Despite concerns by some to the contrary, FDA regulatory applications for medicines using PCM have not taken longer to review and approve than those for traditional batch manufacturing, Fisher said, noting a 2022 FDA self-audit comparing PCM to batch manufacturing regulatory outcomes. The audit showed that manufacturers that submitted PCM applications actually “had relatively shorter times to approval and market as compared to similar batch applications…translating to an estimated $171-537M in early revenue benefit.” The assessment also found “no substantial regulatory barriers” for PCM applications related to manufacturing process changes or pre-approval inspections.

While there may be certain regulatory challenges, “there are no regulatory barriers to the adoption of continuous manufacturing, only potentially perceived ones,” asserted presenter Riley Myers, Ph.D., Chief, Advanced Pharmaceutical Manufacturing Laboratory, Office of Testing and Research, FDA, during the second day of the workshop. “The nature of innovation is that there’s always going to be challenges that industry and FDA need to face…it’s the nature of evolving technology and science,” Myers acknowledged.

Building PCM knowledge

Beyond the U.S., harmonization efforts to date have sought to address potential differences in PCM regulatory approaches across geographies, though variations in regulatory maturity and capabilities persist among global health authorities that can contribute to hesitation among stakeholders looking to PCM. “That’s feedback we’ve consistently heard…I think this is a challenge for the entire community,” Myers said when questioned about potential industry challenges of working with less experienced regulatory authorities. “I don’t think the FDA alone is able to solve and bring all the countries in the world together to have a harmonized approach.” To support less experienced regulators who do not participate in ICH, Myers pointed to FDA’s published research as an important channel for related information sharing.

AMT such as PCM is employed for less than one percent of human drugs, but accounts for more than ten percent of CDER’s research projects, Fisher reported. FDA supports continued efforts to build knowledge of PCM through intra- and extra-mural research to generate reports and publications, some of which are available publicly for industry stakeholders and regulatory authorities to access. FDA’s intramural research and extramural grants and contracts have generated more than 78 internal reports, including 36 AMT research projects and 28 specifically on PCM. The knowledge generated through this work informs exploration of opportunities for new standards, guidances, policies, and regulatory recommendations to further facilitate product and technology development.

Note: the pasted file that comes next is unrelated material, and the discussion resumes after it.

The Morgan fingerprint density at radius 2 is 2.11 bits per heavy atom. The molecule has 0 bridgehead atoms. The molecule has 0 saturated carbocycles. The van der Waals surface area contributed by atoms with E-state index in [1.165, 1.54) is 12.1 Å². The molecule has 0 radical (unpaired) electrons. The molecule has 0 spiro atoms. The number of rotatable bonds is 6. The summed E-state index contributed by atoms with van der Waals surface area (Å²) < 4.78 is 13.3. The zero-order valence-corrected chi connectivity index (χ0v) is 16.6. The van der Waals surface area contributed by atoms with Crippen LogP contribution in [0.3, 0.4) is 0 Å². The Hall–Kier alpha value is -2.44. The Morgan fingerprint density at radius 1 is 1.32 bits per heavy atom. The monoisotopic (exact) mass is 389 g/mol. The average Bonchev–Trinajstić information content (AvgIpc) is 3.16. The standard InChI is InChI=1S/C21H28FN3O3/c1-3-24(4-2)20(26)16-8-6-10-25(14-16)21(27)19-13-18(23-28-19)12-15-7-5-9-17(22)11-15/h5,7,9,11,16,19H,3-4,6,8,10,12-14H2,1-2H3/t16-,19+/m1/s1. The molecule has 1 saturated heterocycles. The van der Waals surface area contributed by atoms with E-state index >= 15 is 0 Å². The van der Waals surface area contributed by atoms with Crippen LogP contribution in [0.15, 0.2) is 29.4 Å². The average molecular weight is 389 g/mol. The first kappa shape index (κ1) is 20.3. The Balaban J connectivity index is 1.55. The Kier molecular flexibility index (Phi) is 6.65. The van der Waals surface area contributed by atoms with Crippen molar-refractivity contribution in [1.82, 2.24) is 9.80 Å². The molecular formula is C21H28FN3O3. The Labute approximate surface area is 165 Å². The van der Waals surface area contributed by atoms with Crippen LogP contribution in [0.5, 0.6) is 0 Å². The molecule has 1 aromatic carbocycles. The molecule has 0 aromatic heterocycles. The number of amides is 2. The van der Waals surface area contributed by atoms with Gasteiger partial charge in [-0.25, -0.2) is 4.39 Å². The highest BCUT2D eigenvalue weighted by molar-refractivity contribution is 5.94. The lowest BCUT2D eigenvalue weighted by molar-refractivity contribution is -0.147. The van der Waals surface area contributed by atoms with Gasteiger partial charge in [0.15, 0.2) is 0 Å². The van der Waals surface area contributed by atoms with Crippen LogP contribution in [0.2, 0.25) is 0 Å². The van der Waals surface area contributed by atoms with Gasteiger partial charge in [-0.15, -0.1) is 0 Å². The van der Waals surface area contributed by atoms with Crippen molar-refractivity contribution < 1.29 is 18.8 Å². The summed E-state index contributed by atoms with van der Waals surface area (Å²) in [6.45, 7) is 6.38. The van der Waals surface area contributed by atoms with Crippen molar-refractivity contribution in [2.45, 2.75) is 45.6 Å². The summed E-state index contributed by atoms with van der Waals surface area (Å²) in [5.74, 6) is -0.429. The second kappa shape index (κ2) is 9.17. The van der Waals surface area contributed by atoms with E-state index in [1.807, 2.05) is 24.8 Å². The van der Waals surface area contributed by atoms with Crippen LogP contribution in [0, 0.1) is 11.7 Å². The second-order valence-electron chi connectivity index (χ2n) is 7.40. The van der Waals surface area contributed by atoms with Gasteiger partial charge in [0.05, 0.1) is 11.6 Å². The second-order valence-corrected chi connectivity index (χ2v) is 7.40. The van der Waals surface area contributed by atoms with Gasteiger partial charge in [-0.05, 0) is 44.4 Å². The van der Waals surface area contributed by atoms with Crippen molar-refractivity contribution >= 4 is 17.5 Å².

What’s next

Looking ahead, CDER’s Framework for Regulatory Advanced Manufacturing Evaluation (FRAME) initiative – which Fisher leads – will continue to focus on identifying regulatory process-related risks so that AMTs like PCM are not stymied by existing regulatory frameworks, Fisher said. FRAME priority areas include end-to-end continuous manufacturing as well as distributed manufacturing, point-of-care manufacturing, and artificial intelligence (AI).

To continue to facilitate dissemination of knowledge about PCM and keep the workshop conversation going, USP launched in July its Continuous Manufacturing Knowledge Center (CMKC) through collaboration with the National Institute for Pharmaceutical Technology and Education (NIPTE) and supported in part by funding awarded to NIPTE by FDA. Beyond the CMKC and the July workshop, USP’s work to address barriers to adoption of PCM has included development of technical guides on best practices, educational programs, R&D analytical lab services, and other quality-focused solutions.

Consulting services are also provided by Pharmatech Associates, a USP company that operates independently from USP’s standards-setting processes and offers business, technical, and regulatory strategies, equipment and process design services, as well as workforce training to manufacturers seeking to pursue PCM technology. Building on the July PCM workshop, Pharmatech Associates will conduct the PCM Business Summit on Sept. 27-28 in Princeton, New Jersey. The summit will convene pharmaceutical leaders and experts to further discuss the business perspective, business drivers, implementation strategies, and best practices in continuous manufacturing.

Learn more about related USP resources and efforts to advance quality-focused solutions for a stronger medicines supply chain.